24. An optical depth detector as claimed in claim 21, wherein said logic means comprises:
first and second inverters each having its input connected to said first and second light transmission means, respectively and an AND gate having a first input connected to the output of said first inverter, and a second input connected to said second light transmission means, whereby said AND gate generates said first depth signal, said second depth signal is provided at the input of said first inverter and said second inverter generates said third depth signal.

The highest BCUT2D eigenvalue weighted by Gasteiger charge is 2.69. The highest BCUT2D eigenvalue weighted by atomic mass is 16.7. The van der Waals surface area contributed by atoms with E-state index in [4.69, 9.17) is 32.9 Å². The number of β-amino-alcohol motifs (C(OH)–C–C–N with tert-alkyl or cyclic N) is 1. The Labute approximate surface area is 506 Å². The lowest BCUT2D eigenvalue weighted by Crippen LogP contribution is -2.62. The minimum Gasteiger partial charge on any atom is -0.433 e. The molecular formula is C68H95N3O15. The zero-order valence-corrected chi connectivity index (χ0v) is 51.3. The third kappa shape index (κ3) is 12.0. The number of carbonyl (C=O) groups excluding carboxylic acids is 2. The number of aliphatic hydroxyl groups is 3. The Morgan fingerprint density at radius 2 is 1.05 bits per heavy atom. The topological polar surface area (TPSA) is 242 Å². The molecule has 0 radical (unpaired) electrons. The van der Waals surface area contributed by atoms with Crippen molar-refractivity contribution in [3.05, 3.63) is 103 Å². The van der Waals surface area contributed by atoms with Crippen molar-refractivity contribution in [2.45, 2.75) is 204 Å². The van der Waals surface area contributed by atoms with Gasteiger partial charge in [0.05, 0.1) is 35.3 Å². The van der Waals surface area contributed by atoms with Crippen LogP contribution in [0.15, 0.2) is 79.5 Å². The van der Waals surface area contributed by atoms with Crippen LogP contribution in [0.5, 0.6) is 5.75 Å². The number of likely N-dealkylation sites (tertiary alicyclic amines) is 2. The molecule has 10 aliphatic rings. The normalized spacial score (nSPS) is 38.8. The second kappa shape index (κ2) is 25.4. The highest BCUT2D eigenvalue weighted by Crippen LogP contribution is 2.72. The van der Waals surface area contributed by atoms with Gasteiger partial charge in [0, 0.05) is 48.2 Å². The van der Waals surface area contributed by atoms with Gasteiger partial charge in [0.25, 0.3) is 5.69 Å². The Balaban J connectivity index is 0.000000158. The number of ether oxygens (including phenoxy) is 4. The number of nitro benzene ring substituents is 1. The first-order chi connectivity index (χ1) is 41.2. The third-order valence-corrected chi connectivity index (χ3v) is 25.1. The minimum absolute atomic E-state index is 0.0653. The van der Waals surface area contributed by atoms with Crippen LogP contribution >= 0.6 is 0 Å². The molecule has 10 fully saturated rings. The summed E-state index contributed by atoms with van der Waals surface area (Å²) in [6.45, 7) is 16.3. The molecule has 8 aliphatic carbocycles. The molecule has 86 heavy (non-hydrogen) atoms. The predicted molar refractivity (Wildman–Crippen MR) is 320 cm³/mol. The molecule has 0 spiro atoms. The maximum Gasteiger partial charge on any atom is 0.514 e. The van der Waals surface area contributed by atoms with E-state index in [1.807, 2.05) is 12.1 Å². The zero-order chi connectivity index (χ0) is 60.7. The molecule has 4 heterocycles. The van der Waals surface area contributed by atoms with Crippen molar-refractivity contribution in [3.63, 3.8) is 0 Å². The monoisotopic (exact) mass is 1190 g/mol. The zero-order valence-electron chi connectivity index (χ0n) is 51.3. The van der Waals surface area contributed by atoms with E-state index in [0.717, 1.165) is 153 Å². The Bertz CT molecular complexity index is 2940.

25. An optical depth detector included in a drill collar position verifier for use with a drill having a collar coaxially positioned thereon, said drill collar position verifier comprising a housing having an opening of greater diameter than said drill collar, drill insertion guide means positioned within said housing and including a cylindrical cavity having a diameter greater than that of said drill but less than the outside diameter of said collar, said drill being inserted through said housing opening and into said drill insertion guide means until said collar contacts said drill insertion guide means, thereby restricting further insertion of said drill into said drill insertion guide means, whereby said drill becomes seated, and optical depth detection means positioned within said housing and in close proximity to said seated drill and operated in response to said drill being seated to detect, and generate a first depth signal representative of, the positioning of said collar within a predetermined range of distances from the tip of said drill, and further operated in response to said drill being seated to detect, and generate a second depth signal representative of, the positioning of said collar less than predetermined range of distances from the tip of said drill, and further operated in response to said drill being seated to detect, and generate a third depth signal representative of, the positioning of said collar more than a predetermined range of distances from the tip of said drill, said optical depth detector comprising: